Something is rotten in the state of Arizona. And it stinks of a festering campaign to suppress the growing political power of the state's Latino population. Because they're still counting nearly 200,000 "provisional" ballots that were handed
November 15, 2012

Something is rotten in the state of Arizona. And it stinks of a festering campaign to suppress the growing political power of the state's Latino population.

Because they're still counting nearly 200,000 "provisional" ballots that were handed out in massive numbers because of the large number of first-time voters whose mail-in ballots were not delivered, and others who did not receive their sample ballots, showing up on Election Day with only hats in hand -- even though they had legally registered. From the WSJ:

Arizona elections officials continued chipping away at a mountain of uncounted ballots from the Nov. 6 election, but more than 192,000 uncounted ballots remained Wednesday night, leaving results up in the air and prompting protests from the Latino community.

At least one high-profile contest remains in the balance: the closely watched congressional race between incumbent Democrat Ron Barber—the chosen successor to former U.S. Rep. Gabrielle Giffords—and Republican Martha McSally. As of Wednesday evening, 943 votes separated the candidates, with Mr. Barber ahead.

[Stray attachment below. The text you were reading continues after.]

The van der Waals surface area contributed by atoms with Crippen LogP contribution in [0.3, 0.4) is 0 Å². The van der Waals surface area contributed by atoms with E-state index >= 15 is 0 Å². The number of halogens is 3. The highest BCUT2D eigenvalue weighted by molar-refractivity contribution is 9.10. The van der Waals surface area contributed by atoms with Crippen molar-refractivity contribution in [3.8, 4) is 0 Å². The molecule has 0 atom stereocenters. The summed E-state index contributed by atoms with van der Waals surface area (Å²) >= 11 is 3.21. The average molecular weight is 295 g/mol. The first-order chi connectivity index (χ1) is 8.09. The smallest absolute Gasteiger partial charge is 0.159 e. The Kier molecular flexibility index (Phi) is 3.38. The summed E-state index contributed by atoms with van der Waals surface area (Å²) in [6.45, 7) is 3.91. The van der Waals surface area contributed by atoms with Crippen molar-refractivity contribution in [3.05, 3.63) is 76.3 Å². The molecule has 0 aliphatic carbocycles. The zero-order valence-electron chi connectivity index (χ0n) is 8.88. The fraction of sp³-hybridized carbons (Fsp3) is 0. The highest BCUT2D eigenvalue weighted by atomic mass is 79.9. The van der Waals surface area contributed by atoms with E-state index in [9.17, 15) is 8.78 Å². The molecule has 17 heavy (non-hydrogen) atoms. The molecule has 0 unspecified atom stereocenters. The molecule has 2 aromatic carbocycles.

Many candidates with large leads—such as Republican U.S. Senate candidate Jeff Flake and Maricopa County Sheriff Joe Arpaio—have declared victory while their opponents conceded.

But state election officials cautioned that with so many uncounted ballots they couldn't confirm the outcome of any races. The state plans to release its official results Dec. 3, but "that doesn't stop candidates from declaring victory or conceding defeat," said Matthew Roberts, spokesman for the Arizona Secretary of State's office, which oversees elections.

More than 163,700 uncounted ballots are provisional ballots—meaning ballots that need to be checked for missing information, such as the voter's identity or to ensure the voter hadn't filled out two ballots, or voted at the wrong polling place. The remaining 28,550 uncounted ballots are early mail ballots.

Voters who couldn't provide identification at their polling place had until the end of Wednesday to provide it so their ballots would be counted. But groups that worked to register Latino voters in the state said they feared that some provisional ballots might not be counted if those voters weren't aware of the requirement.

You read that right: If you were handed one of these provisional ballots, you had until yesterday to get back to the courthouse and prove that you voted legitimately. If not, your vote gets tossed.

And even if you do show up and prove your vote legitimate, there's the nagging suspicion it will end up uncounted anyway:

"I think a lot of Latino votes were left out on purpose," said 18-year-old Nicolas Botello, protesting outside the Maricopa County Recorder's office Thursday night. Mr. Botello said he voted, but said he fears other voters won't be counted because they received provisional ballots that may be disqualified.

Some protesters left hand-written notes on a large cork board propped up on the sidewalk behind a statue of the Virgin Mary. One such note read: "I registered to vote but they made me cast a provisional ballot. Did it count?"